City of Temples
Our tuk-tuk driver arrived at 4am, we could tell because the host of stray dogs outside our hostel started a chorus of barking at him that I think woke up the entire block. We groggily wiped the sleep from our eyes and stumbled outside into the cart and started speeding off into the darkness - we wanted to get to Angkor Wat to see the sun rise up from behind the temples, so we had to get going early.
Angkor Wat is one of the largest religious monuments in the world, a huge complex of temples and statues and intricate stone carvings. We settled into our spot in the lawn as the first light started to paint the sky through the spires of the temple, the colors changed minute-by-minute and we sat enthralled. We snapped a few pictures here and there, but it was one of those experiences you just have to have cameras down, eyes up.
After the sunrise we were free to explore, the complex is huge and we spent hours just wandering. Our driver took us around to all the best spots, telling us the names in Cambodian and giving us the history behind each temple - there was Bayon, a monument covered with a multitude of serene, almost eerie smiling faces; and Ta Keo, an unfinished temple that legend says was struck by lightning before it was completed, which was seen as bad luck thus work was halted; and Ta Phrom, most famous for being where the movie Tomb Raider was filmed, filled with gigantic trees and root systems that are beginning to grow back into the stony walls.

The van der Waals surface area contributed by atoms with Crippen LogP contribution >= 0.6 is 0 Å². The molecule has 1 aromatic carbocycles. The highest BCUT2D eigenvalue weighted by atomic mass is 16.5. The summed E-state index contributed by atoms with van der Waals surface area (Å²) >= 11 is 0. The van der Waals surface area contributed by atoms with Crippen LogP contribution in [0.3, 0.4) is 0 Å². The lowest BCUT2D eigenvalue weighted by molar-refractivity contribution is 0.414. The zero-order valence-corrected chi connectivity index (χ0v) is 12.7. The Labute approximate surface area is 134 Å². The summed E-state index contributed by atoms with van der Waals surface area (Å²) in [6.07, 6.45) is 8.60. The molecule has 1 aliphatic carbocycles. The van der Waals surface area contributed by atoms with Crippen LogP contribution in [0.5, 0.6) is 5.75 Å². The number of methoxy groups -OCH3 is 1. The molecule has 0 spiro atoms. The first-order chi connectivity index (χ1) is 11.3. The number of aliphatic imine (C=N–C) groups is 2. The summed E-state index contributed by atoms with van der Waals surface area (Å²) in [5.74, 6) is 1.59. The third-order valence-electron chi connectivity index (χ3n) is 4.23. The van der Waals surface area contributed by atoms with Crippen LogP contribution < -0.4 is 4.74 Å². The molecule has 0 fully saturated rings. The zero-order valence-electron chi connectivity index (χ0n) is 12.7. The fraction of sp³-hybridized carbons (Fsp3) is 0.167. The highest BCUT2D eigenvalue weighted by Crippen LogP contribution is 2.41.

We coasted along the streets of the park, at each turn admiring the intricate reliefs adorning the walls of the temples, the huge spires that overlook the grounds. It is hard, even now, truly to comprehend the magnitude and harmony.